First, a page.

Cucamonga volunteer firefighter Louis Gakle has spent his entire life serving the community – Daily Bulletin
They tell many stories about Louis C. Gakle, whose 100 years of life were spent serving us all.
There was the story his associates tell of him of how on three occasions he saved the Cucamonga fire station from burning down.
Gakle, who died two weeks ago, was a longtime volunteer fire captain in Cucamonga. He lived next to the fire station on San Bernardino Road even after retiring from the department. He was always ready to lend a hand.
“They say he smelled something burning on the stove three times after the men had to leave quickly on a call during a meal,” recalled retired firefighter Bob Corcoran. “He knew what it was, so he ran over and put out the stove and avoided a real problem.”
On September 7, Gakle died after a number of friends, former workers and his family gathered four days earlier for his 100th birthday.
Gakle was the last living original member of the Cucamonga Volunteer Fire Department. Back when the Inland Empire was still just a vast carpet of citrus fruits and other agricultural fields, small communities like Cucamonga needed local residents to volunteer and train to provide protection against fires.
He was one of 23 founding members of the Cucamonga Department when it was formed in May 1949. He served as a captain until the department was officially replaced by the paid firefighters of the Foothill Fire Protection District in 1974.
At that time, when the fire station siren went off, the volunteers had to drop everything and spring into action.
“The siren was at the back of the fire station, and it was going off and he was getting dressed quickly and going over there,” Gakle’s daughter, Dorothy Wood, explained. “You got used to it happening, so it didn’t seem like anything out of the ordinary.”
It wasn’t as accessible to the rest of the volunteers.
“You drove as fast as you could to the fire station,” recalls retired firefighter Paul Klusman, whose father was a founding member of Gakle in the volunteer force. “If the engine started before you got there, they’d leave the address on a blackboard and you’d head for the fire.
“You never knew who was available. If there was only one person in town, then only one answered.
Gakle, a graduate of Chino High, also worked for more than 30 years for the Ontario Post Office which he joined after serving in the Philippines during World War II.
“He was as good as he could get,” Klusman explained. “My dad died when I was 8, and he kind of took care of me. I kind of grew up with him and his kids. We often went with his family to water ski in Salton Sea or to the Colorado River.
Klusman recalled that he and other neighborhood kids always spent time hanging around the fire station. Sometimes they would help wash down the fire hoses after the truck returned from a call.
He couldn’t wait for his 18th birthday, which allowed him to become a volunteer firefighter in 1964. Gakle played a big part in his first fire call as he allowed Klusman to drive the No. 4 engine to the Foothill Boulevard fire. Klusman then acquired this same truck and spent 10 years restoring it. It is on display at the fire department.
An inveterate mechanic, Gakle spent the few hours he had repairing Model Ts and tractors.
“Any time you needed a piece of big equipment to fix something, you would call Lou and he would lend it to you,” said Sammy Dominick Sr., a retired fire department mechanic. “He would sit there and talk about the good old days and the big fires they had to tackle.”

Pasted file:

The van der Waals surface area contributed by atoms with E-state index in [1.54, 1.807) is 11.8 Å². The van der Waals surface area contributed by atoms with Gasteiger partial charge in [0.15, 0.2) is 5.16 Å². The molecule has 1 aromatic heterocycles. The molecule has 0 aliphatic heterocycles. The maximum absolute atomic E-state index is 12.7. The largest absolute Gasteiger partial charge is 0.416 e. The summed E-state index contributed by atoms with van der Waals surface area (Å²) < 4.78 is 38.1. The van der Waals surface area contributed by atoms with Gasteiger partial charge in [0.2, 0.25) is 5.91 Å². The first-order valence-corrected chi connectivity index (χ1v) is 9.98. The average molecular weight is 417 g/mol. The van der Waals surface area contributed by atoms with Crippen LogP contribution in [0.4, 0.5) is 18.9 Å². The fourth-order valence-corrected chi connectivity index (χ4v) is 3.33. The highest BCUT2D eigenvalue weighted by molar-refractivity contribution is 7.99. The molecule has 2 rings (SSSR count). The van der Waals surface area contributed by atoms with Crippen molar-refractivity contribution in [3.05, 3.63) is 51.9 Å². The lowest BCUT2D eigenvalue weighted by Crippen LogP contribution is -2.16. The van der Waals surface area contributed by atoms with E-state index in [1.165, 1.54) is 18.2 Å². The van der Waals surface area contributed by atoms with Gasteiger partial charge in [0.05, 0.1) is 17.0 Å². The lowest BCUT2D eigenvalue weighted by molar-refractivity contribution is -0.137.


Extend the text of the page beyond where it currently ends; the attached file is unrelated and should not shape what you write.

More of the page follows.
Gakle’s family has gotten used to him being away for a call. When particularly large fires occurred, Wood said her mother would take her and her sister to the Foothill liquor store, which would donate meat for the sandwiches. “We would go back to the station and make sandwiches, then go to the fire to deliver them,” she recalls.
The fact that Gakle lived to be 100 is no surprise. Her father, Louis Sr., lived almost to his 101st birthday. He had come from Sabetha in northern Kansas in 1910 to become a major goat farmer in what is now southern Ontario.
Gakle’s funeral will be held Thursday, September 22 at 10:30 a.m. at Bellevue Memorial Park, 1240 W. G St., Ontario.
The San Dimas Historical Society will hold its annual Ice Cream Social on Sunday, September 25 at the City Senior Community Center, 201 E. Bonita Ave., San Dimas.
The social will take place from 4-6 p.m. and is free for members and guests.
Battle of Chino
A lecture on the Battle of Chino, the Mexican War skirmish of September 26-27, 1846, which pitted a band of Californios against a band of Americans, will be held September 29 at the Ovitt Family Community Library , 215 E.C St., Ontario.
From 6:30-8 p.m., historian Paul Spitzzeri will talk about the battle that had fatal consequences at Isaac Williams’ ranch Rancho Santa Ana del Chino. His speech is suitable for people 18 and older, the library said.
On October 2, the Riverside Historical Society will host a book fair featuring local authors signing copies of their books, followed by a talk by Frank Teurley about WWII Camp Anza at Riverside.
The book fair will begin at 12:30 p.m. with Teurley’s lecture scheduled for 1 p.m. in the basement of the Riverside Medical Clinic, 7117 Brockton Ave., Riverside.
Copies of the society’s special WWII-themed issue of the journal will be distributed to members and available for purchase at the event.
Joe Blackstock writes about the history of the Inland Empire. He can be reached at [email protected] or Twitter @JoeBlackstock. Check out some of our columns from the past at Inland Empire Stories on Facebook at www.facebook.com/IEHistory.